Megan Toland knew her why. Her how was less clear.
“Even as a young child, I always wanted to be a teacher,” said Toland. “I just didn’t know what I wanted to teach. So, when Mr. (Anthony) Caton (head of the Arkansas Tech University Department of Communication and Journalism) approached me about teaching as an adjunct, I thought it was a great opportunity to put what I’ve learned and my experiences into the education realm.”
Seven years later, Toland is the 2019-20 ATU professor of the year. She was selected for the honor during voting by the Arkansas Tech student body April 22-24.
Toland is a two-time graduate of Arkansas Tech. She earned a Bachelor of Arts degree in journalism and a Master of Arts degree in multimedia journalism before embarking upon a career in public relations and marketing.
After five years in that profession, she became an adjunct instructor at ATU in 2013. Full-time employment as visiting instructor of journalism followed the next year, and it wasn’t long before she earned an appointment as assistant professor of journalism. The ATU Board of Trustees granted Toland tenure during the spring 2020 semester.
She has built her teaching career upon the notion that her students should be both scholars and practitioners while pursuing their degree and their career goals.
“As faculty members, we pride ourselves on the hands-on experience we offer our students,” said Toland. “Looking back now, I can see how much of an opportunity that gave me as a student…to get that exposure to what the real world looks like, and to get that experience early on.”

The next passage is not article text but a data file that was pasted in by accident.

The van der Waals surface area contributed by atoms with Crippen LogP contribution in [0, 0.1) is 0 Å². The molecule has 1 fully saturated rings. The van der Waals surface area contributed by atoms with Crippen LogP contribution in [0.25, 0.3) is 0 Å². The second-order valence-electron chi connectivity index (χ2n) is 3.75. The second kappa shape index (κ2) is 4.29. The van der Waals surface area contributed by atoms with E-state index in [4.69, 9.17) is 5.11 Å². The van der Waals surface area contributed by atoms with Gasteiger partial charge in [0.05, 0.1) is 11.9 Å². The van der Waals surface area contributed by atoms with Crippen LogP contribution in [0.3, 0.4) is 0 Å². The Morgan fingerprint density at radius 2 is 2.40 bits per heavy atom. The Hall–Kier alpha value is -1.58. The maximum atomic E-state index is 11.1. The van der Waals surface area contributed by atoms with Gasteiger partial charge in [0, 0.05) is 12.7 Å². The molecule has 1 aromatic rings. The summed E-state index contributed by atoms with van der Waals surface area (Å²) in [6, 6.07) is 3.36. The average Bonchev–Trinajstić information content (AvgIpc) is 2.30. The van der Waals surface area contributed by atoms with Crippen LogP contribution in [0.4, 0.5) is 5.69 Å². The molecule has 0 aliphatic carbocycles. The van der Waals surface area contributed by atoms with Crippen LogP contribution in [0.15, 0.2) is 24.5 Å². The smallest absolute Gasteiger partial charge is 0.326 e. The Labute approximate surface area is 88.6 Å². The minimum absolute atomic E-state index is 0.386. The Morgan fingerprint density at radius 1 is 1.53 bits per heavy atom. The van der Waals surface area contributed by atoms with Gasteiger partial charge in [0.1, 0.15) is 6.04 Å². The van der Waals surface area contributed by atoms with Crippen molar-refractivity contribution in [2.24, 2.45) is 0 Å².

Toland provides that exposure to her students by leading them on an annual industry tour that allows them to visit a public relations firm, a television station and a print entity, be it a newspaper or a magazine.
“It allows students to connect their classroom learning to the real world,” said Toland. “You see their eyes widen.”
Toland, who serves as advisor for the ATU chapter of the Society of Professional Journalists, uses her classroom to help build community on campus.
“I love interaction, discussion and engagement,” said Toland. “I rarely get through a 50-minute lecture without some type of discussion. When the students communicate with one another, they become more familiar with each other and their support system grows. Someone who starts out as a person across the room becomes a partner in class, and now they have another familiar face on campus.”
Seven years after she first stood before a class, Toland’s why is confirmed and her how is identified. Receiving recognition from the students she serves helps cement the fact that she has found her place in the world.
“I love my students, and it sounds cheesy, but I am grateful and truly blessed to say that I love my job,” said Toland. “I give half of the credit for that to my colleagues. They are very helpful and supportive. I give the other half of the credit to my students. They encourage me and challenge me every day. I feel as though I have great support from my students, and I hope I am supporting them in return. To have this (ATU professor of the year) award, and to know that they voted for me for this, it’s pretty amazing.”